We conclude this introduction by briefly mentioning a related line of research. Recently, new bounds for the dimension were found for certain posets of bounded height. Streib and Trotter [8] proved that for every positive integer , there is a constant such that if a poset has height at most and its cover graph is planar, then . Joret, Micek, Milans, Trotter, Walczak, and Wang [4] showed that for every positive integers and , there is a constant so that if has height at most and the treewidth of its cover graph is at most , then .

These two results are closely related. In particular, one can deduce the result for planar cover graphs from the result for bounded treewidth cover graphs using a ‘trick’ introduced in [8] that reduces the problem to the special case where there is a special minimal element in the poset that is smaller than all the maximal elements. This implies that the diameter of the cover graph is bounded from above by a function of the height of the poset, and it is well-known that planar graphs with bounded diameter have bounded treewidth (see for instance [2]). This trick of having a special minimal element below all maximal elements turned out to be very useful in the context of this paper as well (though for different reasons), see Observation 6 in Section 2.

Finally, we mention that several new results on bounding the dimension of certain posets in terms of their height have recently been obtained [12, 7, 5], the interested reader is referred to [5] for a detailed overview of that area.

The paper is organized as follows. In Section 2 we give the necessary definitions and present a number of reductions, culminating in a more technical version of our theorem, Theorem 7. Then, in Section 3, we prove the result.

2. Definitions and Preliminaries

Let be a finite poset. The cover graph of , denoted , is the graph on the elements of where two distinct elements , are adjacent if and only if they are in a cover relation in ; that is, either or in , and this relation cannot be deduced from transitivity. Informally, the cover graph of can be thought of as its order diagram seen as an undirected graph. The dimension of , denoted , is the least positive integer for which there are linear extensions of so that in if and only if in for each . We mention that an introduction to the theory of posets and their dimension can be found in the monograph [9] and in the survey article [10].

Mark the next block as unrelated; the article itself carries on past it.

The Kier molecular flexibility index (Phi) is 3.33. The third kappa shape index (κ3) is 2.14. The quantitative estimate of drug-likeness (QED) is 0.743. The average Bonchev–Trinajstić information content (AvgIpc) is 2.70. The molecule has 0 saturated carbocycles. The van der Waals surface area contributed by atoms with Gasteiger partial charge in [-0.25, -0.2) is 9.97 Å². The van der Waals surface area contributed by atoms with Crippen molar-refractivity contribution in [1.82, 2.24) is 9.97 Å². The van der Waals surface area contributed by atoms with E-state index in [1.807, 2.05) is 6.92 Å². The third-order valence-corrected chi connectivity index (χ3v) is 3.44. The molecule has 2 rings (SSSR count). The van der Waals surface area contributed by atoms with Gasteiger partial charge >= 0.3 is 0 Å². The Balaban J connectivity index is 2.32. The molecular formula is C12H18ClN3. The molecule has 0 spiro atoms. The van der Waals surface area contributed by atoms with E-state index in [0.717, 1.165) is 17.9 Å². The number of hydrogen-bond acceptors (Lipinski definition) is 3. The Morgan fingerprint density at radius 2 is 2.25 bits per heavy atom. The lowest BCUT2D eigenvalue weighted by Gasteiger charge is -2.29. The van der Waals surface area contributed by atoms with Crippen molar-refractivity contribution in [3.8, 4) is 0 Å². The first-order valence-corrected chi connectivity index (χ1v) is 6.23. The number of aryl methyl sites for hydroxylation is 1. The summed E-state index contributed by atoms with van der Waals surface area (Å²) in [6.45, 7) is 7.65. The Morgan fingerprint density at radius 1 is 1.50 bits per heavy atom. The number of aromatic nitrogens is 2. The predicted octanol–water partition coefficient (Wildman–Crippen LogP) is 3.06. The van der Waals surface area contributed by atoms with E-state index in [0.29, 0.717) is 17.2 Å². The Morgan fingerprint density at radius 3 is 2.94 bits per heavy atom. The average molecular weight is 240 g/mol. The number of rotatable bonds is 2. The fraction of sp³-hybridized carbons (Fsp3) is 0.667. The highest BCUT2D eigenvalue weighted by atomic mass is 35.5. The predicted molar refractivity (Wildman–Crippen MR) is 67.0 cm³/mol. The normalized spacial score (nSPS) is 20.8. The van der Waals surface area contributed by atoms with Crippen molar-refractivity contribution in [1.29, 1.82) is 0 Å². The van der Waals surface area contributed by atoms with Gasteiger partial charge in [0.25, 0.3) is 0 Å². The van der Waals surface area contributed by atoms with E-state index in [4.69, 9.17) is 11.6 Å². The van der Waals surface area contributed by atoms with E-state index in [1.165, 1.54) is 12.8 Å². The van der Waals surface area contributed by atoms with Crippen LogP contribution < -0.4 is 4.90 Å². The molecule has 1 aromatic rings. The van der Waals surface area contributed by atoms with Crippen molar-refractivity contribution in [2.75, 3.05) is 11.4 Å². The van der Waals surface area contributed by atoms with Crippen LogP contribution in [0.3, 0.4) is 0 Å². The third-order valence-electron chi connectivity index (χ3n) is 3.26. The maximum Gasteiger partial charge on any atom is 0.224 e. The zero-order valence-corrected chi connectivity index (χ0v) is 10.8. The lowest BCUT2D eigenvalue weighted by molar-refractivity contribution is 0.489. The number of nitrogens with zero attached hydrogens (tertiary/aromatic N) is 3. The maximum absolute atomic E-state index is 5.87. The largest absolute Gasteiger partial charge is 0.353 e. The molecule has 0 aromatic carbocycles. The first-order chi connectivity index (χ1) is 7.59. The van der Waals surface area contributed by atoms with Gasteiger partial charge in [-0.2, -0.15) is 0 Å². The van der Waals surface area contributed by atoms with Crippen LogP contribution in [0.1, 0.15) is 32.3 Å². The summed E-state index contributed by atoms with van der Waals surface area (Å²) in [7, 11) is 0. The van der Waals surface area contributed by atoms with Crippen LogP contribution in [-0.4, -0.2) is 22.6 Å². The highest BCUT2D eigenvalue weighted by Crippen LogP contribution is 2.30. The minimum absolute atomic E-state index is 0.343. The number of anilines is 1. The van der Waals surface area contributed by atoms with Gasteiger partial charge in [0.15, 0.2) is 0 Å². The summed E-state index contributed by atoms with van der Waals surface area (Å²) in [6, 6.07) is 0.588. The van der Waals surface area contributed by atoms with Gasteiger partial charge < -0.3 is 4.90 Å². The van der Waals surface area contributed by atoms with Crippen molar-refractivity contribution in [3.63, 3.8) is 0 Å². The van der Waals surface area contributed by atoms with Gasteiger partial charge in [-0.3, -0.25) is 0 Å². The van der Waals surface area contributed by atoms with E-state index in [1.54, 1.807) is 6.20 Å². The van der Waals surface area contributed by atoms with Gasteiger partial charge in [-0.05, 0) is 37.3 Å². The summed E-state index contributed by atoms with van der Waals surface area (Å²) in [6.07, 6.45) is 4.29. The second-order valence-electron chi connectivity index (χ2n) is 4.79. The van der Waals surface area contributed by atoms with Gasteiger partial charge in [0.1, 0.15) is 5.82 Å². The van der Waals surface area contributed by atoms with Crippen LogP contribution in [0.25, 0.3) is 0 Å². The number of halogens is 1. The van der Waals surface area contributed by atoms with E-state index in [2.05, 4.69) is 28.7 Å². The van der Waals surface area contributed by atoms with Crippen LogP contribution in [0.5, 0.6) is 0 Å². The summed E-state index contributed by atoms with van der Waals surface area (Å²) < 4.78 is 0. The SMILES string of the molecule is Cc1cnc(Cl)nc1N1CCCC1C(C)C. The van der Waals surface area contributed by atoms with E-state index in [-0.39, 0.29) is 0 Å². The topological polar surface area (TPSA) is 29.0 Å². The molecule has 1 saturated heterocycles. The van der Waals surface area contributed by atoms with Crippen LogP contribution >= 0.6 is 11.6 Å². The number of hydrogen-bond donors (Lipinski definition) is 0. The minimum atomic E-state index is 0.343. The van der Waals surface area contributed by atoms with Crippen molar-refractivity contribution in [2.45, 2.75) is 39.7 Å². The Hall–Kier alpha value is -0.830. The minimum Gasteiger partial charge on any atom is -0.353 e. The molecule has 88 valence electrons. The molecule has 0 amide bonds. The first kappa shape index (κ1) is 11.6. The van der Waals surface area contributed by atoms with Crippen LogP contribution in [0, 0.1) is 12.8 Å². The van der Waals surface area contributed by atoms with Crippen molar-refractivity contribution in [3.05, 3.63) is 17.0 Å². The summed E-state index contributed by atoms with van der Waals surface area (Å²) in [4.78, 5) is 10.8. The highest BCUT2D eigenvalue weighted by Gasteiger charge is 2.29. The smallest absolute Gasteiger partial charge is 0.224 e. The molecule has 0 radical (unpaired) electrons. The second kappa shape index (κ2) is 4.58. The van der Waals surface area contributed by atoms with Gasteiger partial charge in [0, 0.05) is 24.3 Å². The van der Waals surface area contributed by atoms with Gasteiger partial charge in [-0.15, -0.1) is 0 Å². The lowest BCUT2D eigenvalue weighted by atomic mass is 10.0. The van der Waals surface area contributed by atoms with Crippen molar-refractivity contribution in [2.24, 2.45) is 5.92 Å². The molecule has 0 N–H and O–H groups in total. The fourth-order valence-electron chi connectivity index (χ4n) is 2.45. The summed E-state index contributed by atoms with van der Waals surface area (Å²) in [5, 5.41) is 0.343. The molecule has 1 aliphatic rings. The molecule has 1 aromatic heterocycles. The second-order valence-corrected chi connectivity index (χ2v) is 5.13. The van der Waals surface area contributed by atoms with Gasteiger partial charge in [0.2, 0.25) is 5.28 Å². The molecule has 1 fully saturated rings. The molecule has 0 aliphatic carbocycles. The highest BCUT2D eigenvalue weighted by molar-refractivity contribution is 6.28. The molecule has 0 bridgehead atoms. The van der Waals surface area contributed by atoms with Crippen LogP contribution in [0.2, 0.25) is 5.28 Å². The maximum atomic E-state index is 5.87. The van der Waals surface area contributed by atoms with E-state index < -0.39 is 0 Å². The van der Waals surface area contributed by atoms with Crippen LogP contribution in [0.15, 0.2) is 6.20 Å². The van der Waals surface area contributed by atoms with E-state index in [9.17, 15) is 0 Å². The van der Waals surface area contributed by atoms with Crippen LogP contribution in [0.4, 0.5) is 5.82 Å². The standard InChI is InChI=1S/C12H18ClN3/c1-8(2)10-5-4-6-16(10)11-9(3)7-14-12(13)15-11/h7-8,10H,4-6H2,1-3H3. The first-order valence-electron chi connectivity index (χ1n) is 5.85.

When and are distinct elements in , we write to denote that and are incomparable. Also, we let denote the set of ordered pairs of incomparable elements in . We denote by the set of minimal elements in and by the set of maximal elements in . The downset of a set of elements is defined as , and similarly we define the upset of to be .

A set of incomparable pairs is reversible if there is a linear extension of with in for every . It is easily seen that if is not a chain, then is the least positive integer for which there exists a partition of into reversible sets.

A subset of with is said to be an alternating cycle if in for each , where indices are taken cyclically (thus in is required). For example, in the poset of Figure 1 the pairs , form an alternating cycle of length for all such that . An alternating cycle is strict if, for each , we have in if and only if (cyclically). Note that in that case are all distinct, and are all distinct. Notice also that every non-strict alternating cycle can be made strict by discarding some of its incomparable pairs.

Observe that if is an alternating cycle in then cannot be reversed by a linear extension of . Indeed, otherwise we would have in for each , which cannot hold cyclically. Hence, alternating cycles are not reversible. It is easily checked—and this was originally observed by Trotter and Moore [11]—that every non-reversible subset contains an alternating cycle, and thus a strict alternating cycle:

Observation 2.

A set of incomparable pairs of a poset is reversible if and only if contains no strict alternating cycle.

An incomparable pair of a poset is said to be a min-max pair if is minimal in and is maximal in . The set of all min-max pairs in is denoted by . Define as the least positive integer such that can be partitioned into reversible subsets if , and as being equal to otherwise. For our purposes, when bounding the dimension we will be able to focus on reversing only those incomparable pairs that are min-max pairs. This is the content of Observation 3 below. In order to state this observation formally we first need to recall some standard definitions from graph theory.

By ‘graph’ we will always mean an undirected finite simple graph in this paper. The treewidth of a graph is the least positive integer such that there exist a tree and non-empty subtrees of for each such that